The Annual Valentine's Day Card Salman Rushdie Would Rather Not Get

The Islamic world is one filled with various nuances and complexities. With those nuances come many misconceptions and stereotypes. One often misunderstood concept is the fatwa. Under Islamic law, a fatwa is basically a formal opinion given by an Islamic authority or scholar on a topic, according to Britannica. Given the number of high-profile fatwa death sentences, the fatwa has been skewed into something it is not. Fatwas are not legally binding, and can always be challenged or dismissed, depending on who is following them.

For one man, a fatwa changed his life forever. Salman Rushdie, an Indian-born, British-American novelist, had a fatwa issued against him by Ayatollah Ruhollah Khomeini, an Iranian religious leader, on February 14, 1989. As The Hill explains, this fatwa was issued after Rushdie published "The Satanic Verses," which many Muslim leaders saw as blasphemous, including Khomeini. The fatwa called for Muslims to kill Rushdie. And according to Rushdie, Iran sent him a reminder of the fatwa every year, which he has referred to as his "unfunny valentine" (via I News).

Why Salman Rushdie has a death sentence on his head

Salman Rushdie is an accomplished novelist who has penned influential, postcolonial literary works containing magical realism, among other literary techniques. As reported by The Hill, much of Rushdie's life as a writer has been fraught with controversies, as Rushdie's portrayals of the Prophet Muhammad and Islam have caused a lot of backlash among Muslim leaders. But perhaps the most controversial of Rushdie's entire oeuvre would be his 1988 novel "The Satanic Verses."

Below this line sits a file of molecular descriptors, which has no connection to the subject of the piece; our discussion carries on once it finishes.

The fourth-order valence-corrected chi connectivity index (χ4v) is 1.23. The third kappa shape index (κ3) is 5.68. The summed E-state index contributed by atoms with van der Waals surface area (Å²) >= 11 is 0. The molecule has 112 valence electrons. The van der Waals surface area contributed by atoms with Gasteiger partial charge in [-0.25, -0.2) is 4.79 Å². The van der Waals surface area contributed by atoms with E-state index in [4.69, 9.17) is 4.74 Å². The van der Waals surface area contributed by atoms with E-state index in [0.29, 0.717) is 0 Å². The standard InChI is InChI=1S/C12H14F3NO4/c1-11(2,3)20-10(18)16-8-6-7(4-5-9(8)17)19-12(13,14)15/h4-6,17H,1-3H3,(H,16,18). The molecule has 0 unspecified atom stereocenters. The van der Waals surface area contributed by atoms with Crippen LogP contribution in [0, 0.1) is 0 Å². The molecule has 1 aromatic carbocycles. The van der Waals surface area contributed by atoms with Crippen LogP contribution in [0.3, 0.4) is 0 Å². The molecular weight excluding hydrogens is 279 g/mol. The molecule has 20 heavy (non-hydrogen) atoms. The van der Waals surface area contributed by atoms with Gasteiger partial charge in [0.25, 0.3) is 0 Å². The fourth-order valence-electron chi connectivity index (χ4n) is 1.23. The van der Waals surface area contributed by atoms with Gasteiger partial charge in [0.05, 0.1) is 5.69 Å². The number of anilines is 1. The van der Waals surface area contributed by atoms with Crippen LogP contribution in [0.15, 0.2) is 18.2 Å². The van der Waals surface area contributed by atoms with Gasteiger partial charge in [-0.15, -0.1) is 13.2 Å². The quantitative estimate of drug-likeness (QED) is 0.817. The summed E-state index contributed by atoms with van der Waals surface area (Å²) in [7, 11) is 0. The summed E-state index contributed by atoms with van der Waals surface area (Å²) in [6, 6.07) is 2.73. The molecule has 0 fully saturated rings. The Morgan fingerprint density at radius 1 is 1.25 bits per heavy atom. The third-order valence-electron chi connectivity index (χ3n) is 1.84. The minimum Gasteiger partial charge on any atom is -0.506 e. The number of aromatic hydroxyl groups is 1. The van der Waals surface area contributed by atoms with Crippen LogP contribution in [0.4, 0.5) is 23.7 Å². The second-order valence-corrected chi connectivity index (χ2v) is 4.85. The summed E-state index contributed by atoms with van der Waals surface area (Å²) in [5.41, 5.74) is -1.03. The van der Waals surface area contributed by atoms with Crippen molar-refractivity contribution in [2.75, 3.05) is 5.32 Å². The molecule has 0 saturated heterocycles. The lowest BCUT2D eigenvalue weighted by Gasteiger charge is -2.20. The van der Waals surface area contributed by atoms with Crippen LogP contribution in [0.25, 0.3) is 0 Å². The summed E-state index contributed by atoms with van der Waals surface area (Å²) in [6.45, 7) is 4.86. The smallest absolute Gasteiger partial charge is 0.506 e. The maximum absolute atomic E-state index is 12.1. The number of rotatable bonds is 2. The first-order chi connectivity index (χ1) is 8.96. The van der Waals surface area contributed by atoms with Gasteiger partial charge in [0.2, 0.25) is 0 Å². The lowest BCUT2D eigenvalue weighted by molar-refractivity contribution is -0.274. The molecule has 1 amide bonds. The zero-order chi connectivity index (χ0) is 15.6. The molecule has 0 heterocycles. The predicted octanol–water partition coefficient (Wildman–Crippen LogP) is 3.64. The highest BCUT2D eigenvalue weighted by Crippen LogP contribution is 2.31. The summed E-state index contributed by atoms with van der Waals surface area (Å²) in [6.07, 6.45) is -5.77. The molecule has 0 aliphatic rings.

According to Britannica, "The Satanic Verses" is a magical realism novel that reportedly satirizes aspects of Islam. The novel is about two Indian Muslim protagonists, Alleluia Cone and Gibreel Farishta, who meet and fall in love with each other. The book was banned by India and several other countries not too long after it was published, despite it being nominated for such awards as the Whitbread Book Award and Booker Prize. The following year, Ayatollah Ruhollah Khomeini issued a fatwa on Rushdie for the work he labeled blasphemous, calling for the execution of Rushdie and anyone involved with publishing and translating the book. 

Iran sent him reminders of the fatwa

Since the fatwa was issued, Salman Rushdie has been wanted dead by those outraged at the blasphemy perceived in his work. As reported by the New Yorker, Rushdie suffered for years from the trauma of the fatwa and had to go into hiding for nine years. Rushdie even said that Iran still sends him a reminder of the fatwa every year, which he calls "my unfunny valentine."  Although the Iranian government published a conciliatory statement in 1998, the fatwa remains in place, according to I News.

Unfortunately for Rushdie, the damage of the decades-old fatwa was already done. On August 12, 2022, the novelist was stabbed multiple times by an assailant while he was on stage. As The New York Times says, the motive for this is still unknown, but there might be strong connections to the fatwa, along with Iran, and "The Satanic Verses." Currently, as reported, Rushdie is on a ventilator, as his liver and one of his eyes were badly damaged.